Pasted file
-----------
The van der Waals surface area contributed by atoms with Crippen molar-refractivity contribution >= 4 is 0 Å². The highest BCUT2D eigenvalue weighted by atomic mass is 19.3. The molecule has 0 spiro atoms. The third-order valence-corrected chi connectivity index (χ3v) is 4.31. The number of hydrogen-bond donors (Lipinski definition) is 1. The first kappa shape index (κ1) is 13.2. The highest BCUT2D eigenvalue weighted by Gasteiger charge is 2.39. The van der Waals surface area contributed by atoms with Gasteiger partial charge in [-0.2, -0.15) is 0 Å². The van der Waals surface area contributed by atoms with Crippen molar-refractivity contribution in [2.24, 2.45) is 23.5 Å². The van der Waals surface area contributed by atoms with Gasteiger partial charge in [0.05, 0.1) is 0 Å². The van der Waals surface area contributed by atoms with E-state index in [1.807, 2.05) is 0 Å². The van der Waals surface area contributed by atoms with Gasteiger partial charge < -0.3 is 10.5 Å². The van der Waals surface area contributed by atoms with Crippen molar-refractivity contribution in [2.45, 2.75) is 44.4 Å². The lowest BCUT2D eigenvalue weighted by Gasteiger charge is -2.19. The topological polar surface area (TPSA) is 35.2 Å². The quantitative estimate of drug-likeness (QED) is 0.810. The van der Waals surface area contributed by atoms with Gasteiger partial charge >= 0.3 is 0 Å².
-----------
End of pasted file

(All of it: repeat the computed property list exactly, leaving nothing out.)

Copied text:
The van der Waals surface area contributed by atoms with Crippen molar-refractivity contribution >= 4 is 0 Å². The highest BCUT2D eigenvalue weighted by atomic mass is 19.3. The molecule has 0 spiro atoms. The third-order valence-corrected chi connectivity index (χ3v) is 4.31. The number of hydrogen-bond donors (Lipinski definition) is 1. The first kappa shape index (κ1) is 13.2. The highest BCUT2D eigenvalue weighted by Gasteiger charge is 2.39. The van der Waals surface area contributed by atoms with Gasteiger partial charge in [-0.2, -0.15) is 0 Å². The van der Waals surface area contributed by atoms with Crippen molar-refractivity contribution in [2.24, 2.45) is 23.5 Å². The van der Waals surface area contributed by atoms with Gasteiger partial charge in [0.05, 0.1) is 0 Å². The van der Waals surface area contributed by atoms with E-state index in [1.807, 2.05) is 0 Å². The van der Waals surface area contributed by atoms with Gasteiger partial charge < -0.3 is 10.5 Å². The van der Waals surface area contributed by atoms with Crippen molar-refractivity contribution in [2.45, 2.75) is 44.4 Å². The lowest BCUT2D eigenvalue weighted by Gasteiger charge is -2.19. The topological polar surface area (TPSA) is 35.2 Å². The quantitative estimate of drug-likeness (QED) is 0.810. The van der Waals surface area contributed by atoms with Gasteiger partial charge >= 0.3 is 0 Å².